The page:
Dubai Should Offer Incentives To Become Viable Film Production Hub - Gulf Business
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Dubai Should Offer Incentives To Become Viable Film Production Hub

Dubai Should Offer Incentives To Become Viable Film Production Hub

International filmmakers will only be lured to the city if it offers attractive benefits and creates a strong production ecosystem, say experts.

Dubai needs to offer better incentives to international and regional filmmakers to improve its attractiveness as a movie hub, according to experts.

Speaking at the Dubai Lynx, Shane Martin, executive producer/director at Boomtown Productions, said that the city should have better facilities to nurture freelance talent and make production easier and friendlier.

“I think it’s very important for the local industry that they incentivise international productions to come here,” he said.

“Because right now the world is filled with production markets and everybody is offering benefits. The UK has just introduced huge tax incentives and Ireland has got huge attractions. Los Angeles is dying as a production hub because all the Hollywood money is going where they get better deals,” he added.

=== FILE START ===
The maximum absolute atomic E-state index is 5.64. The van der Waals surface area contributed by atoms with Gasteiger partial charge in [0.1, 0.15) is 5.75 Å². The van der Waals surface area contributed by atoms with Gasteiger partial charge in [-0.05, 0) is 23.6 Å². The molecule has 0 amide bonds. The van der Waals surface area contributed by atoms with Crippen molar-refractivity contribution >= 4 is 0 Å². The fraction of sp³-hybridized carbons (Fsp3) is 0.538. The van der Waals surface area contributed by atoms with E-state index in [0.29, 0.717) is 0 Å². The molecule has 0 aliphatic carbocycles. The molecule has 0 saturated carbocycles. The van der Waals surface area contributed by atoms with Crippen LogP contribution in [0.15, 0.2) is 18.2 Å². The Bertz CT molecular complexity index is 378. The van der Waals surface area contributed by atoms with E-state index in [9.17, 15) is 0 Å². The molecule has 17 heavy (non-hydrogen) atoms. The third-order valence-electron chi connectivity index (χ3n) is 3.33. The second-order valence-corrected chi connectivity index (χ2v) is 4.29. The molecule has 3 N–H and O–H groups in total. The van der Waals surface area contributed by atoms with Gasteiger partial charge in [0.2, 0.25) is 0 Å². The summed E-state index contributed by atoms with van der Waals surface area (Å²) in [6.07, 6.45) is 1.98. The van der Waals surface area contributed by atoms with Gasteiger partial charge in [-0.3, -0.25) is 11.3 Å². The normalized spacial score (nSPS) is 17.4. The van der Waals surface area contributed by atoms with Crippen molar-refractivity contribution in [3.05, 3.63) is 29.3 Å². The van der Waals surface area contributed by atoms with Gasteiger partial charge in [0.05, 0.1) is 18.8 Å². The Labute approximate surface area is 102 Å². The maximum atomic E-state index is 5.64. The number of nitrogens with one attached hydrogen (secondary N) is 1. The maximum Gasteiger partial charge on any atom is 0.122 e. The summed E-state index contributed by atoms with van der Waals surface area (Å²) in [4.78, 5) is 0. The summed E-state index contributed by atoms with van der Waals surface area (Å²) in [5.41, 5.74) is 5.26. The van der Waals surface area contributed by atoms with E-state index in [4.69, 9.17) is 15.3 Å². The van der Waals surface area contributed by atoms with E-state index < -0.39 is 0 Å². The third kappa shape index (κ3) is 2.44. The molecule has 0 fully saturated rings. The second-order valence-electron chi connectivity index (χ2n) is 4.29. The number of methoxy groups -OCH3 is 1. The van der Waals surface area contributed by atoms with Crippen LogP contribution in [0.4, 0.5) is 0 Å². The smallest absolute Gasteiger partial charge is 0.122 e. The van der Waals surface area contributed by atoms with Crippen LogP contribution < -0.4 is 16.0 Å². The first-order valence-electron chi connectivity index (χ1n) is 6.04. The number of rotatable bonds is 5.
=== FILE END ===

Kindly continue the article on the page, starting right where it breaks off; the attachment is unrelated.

Dubai has had high budget movies shot here in the past, including Tom Cruise starrer Mission Impossible 4 in 2011.

The Dubai TV and Films Commission (DTFC) was also set up by the government in 2012 to promote the emirate as a filming destination for local and international productions.

But one of the major challenges in Dubai is that costs are too high, according to Ian Ross from Central Films. The DTFC says it is addressing the challenge.

A statement on its website reads: “Well aware of the role of cost in production decision making, DFTC is always available to discuss, on a case-by-case basis, ways to reduce the cost of filming in Dubai and provide financial incentives, whether through special arrangement with key industry partners, licensing and fee rebates, or negotiations with service providers.”

Another key challenge is that the city doesn’t have a pool of freelance technicians and actors to service the film industry.

“Dubai is not a particularly cheap place to set up or operate. So it is very difficult for freelance technicians to live here. Increasing the size of the freelance pool will also help enable companies to set up here with less staff than they would otherwise need to have,” said Ross.

Martin added: “Another important aspect for the industry is that we need to have professional freelance actors and performers. It’s better in Lebanon and Egypt.

“It’s not sustainable for them here, but it is essential to develop this pool for this place to become a viable production hub.”

There are also other problems that production houses have to contend with when working in Dubai.

“For instance in South Africa, if a film needs 200 extras the next day, an agency can arrange that because there is a pool of unemployed people,” explained Ross.

“However that is not the case in Dubai because we don’t have unemployed people here. Hence hiring extras may only be possible on public holidays and the costs are also extremely high.”


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